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Green backs roads in transport debate

ICE news

HIGHWAY AUTHORITIES that fail to tackle road congestion should be named and shamed, ICE past president David Green told local authority engineers last month.

Speaking at the Association of Municipal Engineers annual conference in Canterbury, Green said that authorities should be forced to measure, monitor and publish travel times for set routes in a range of transport modes at different times of the day, and be set targets for improving vehicle flow.

Drawing on the recently published Construction Industry Council report 'Integrated Transport and the 10 year plan', which he co-authored, Green asked: 'If you haven't got targets for congestion, how can you have a strategy for reducing it?'

Green suggests acceptable targets could be differences in travel times from peak to offpeak of 15% for inter-urban travel, rising to 30% for intraurban travel. Green calculates the current figure for Sheffield to be in the region of 300%.

Green also attacked what he described as an 'infatuation with light rail', calling instead for more use of quality bus partnerships, unimpeded bus lanes, and greater bus regulation.

The CIC report is heavily critical of the 10 year transport plan, calling for greater investment in road building (NCE 23 May), and Green was keen to emphasise the difference in funding between roads and rail.

'The spend on rail this year will be 13 times as much as on strategic roads, even though strategic roads are used for 34 times the journeys, ' said Green.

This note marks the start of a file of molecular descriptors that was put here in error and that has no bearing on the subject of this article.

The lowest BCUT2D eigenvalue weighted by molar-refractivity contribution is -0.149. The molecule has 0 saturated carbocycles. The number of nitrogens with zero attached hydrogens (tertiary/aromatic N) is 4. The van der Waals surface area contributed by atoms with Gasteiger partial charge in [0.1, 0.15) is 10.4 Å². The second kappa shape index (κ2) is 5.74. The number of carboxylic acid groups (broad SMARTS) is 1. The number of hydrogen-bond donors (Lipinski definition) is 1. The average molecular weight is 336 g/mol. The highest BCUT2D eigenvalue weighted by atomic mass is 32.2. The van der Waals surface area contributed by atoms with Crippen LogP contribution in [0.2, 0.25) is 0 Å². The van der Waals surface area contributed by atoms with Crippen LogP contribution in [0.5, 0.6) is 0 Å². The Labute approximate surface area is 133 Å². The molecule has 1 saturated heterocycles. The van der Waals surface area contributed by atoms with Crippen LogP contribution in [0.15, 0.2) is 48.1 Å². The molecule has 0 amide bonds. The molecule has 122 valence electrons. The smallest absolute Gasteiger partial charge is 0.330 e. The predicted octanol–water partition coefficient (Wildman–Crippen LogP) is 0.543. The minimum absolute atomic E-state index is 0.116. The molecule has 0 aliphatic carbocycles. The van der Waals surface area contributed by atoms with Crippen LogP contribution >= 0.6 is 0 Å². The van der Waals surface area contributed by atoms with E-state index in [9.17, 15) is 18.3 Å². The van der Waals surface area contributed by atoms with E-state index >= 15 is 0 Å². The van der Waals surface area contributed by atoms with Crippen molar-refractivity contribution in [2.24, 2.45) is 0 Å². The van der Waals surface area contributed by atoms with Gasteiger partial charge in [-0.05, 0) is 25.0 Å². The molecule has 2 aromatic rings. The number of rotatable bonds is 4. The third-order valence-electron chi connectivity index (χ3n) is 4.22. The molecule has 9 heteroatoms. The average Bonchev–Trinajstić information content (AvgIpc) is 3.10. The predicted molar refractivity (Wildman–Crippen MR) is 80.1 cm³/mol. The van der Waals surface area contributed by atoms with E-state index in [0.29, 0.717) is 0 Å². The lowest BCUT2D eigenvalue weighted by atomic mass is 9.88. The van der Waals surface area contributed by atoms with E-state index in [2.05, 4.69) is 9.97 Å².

'We as engineers need to shout a bit sometimes, as it simply doesn't make sense, ' he said.

'The bandying about of billions of pounds no longer cuts any ice, ' he said. 'The government, having seen the frustration, says that it has the answers and to be patient. But what if its answers are wrong?'

The CIC report begins with four conclusions: that the 10 year plan expenditure is unrealistic; that the public and industry have been misled and that things will get worse; that improvements in public transport alone will not solve congestion; and that land use planning can make a difference.

However, the UK's current approach to spatial planning came under fire from Green: 'We will put a tunnel under Stonehenge, but we won't put tunnels under our cities.

'People have got hung up on roads as capacity and not as improving quality of life, ' said Green. 'We need a greater concentration on the regeneration of our cities to make them safer, more attractive, reducing drift from town and cities.'

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